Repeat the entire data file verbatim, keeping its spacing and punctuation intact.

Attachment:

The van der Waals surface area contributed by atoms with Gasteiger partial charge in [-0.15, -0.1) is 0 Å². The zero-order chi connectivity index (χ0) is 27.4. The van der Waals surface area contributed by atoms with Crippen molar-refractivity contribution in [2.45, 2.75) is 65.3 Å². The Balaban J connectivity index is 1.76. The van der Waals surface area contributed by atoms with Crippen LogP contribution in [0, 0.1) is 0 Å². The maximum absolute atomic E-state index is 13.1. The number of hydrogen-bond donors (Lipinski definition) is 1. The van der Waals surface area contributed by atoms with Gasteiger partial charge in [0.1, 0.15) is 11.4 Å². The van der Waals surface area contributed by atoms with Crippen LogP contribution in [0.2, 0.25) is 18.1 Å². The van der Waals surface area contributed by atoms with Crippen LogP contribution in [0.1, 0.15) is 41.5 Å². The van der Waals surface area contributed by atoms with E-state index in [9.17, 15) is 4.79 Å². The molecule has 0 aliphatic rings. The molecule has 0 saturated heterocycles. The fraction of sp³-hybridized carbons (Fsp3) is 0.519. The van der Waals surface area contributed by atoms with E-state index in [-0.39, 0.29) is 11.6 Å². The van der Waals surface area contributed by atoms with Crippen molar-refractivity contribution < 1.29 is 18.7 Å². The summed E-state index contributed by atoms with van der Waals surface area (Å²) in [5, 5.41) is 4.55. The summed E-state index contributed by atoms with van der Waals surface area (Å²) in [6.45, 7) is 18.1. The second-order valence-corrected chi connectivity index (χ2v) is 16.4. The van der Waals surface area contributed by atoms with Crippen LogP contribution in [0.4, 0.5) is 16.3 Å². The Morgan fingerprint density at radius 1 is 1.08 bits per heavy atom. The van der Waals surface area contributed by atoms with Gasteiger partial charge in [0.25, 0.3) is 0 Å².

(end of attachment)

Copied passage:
The van der Waals surface area contributed by atoms with Gasteiger partial charge in [-0.15, -0.1) is 0 Å². The zero-order chi connectivity index (χ0) is 27.4. The van der Waals surface area contributed by atoms with Crippen molar-refractivity contribution in [2.45, 2.75) is 65.3 Å². The Balaban J connectivity index is 1.76. The van der Waals surface area contributed by atoms with Crippen LogP contribution in [0, 0.1) is 0 Å². The maximum absolute atomic E-state index is 13.1. The number of hydrogen-bond donors (Lipinski definition) is 1. The van der Waals surface area contributed by atoms with Gasteiger partial charge in [0.1, 0.15) is 11.4 Å². The van der Waals surface area contributed by atoms with Crippen LogP contribution in [0.2, 0.25) is 18.1 Å². The van der Waals surface area contributed by atoms with Crippen LogP contribution in [0.1, 0.15) is 41.5 Å². The van der Waals surface area contributed by atoms with E-state index in [9.17, 15) is 4.79 Å². The molecule has 0 aliphatic rings. The molecule has 0 saturated heterocycles. The fraction of sp³-hybridized carbons (Fsp3) is 0.519. The van der Waals surface area contributed by atoms with E-state index in [-0.39, 0.29) is 11.6 Å². The van der Waals surface area contributed by atoms with Crippen molar-refractivity contribution < 1.29 is 18.7 Å². The summed E-state index contributed by atoms with van der Waals surface area (Å²) in [5, 5.41) is 4.55. The summed E-state index contributed by atoms with van der Waals surface area (Å²) in [6.45, 7) is 18.1. The second-order valence-corrected chi connectivity index (χ2v) is 16.4. The van der Waals surface area contributed by atoms with Crippen LogP contribution in [0.4, 0.5) is 16.3 Å². The Morgan fingerprint density at radius 1 is 1.08 bits per heavy atom. The van der Waals surface area contributed by atoms with Gasteiger partial charge in [0.25, 0.3) is 0 Å².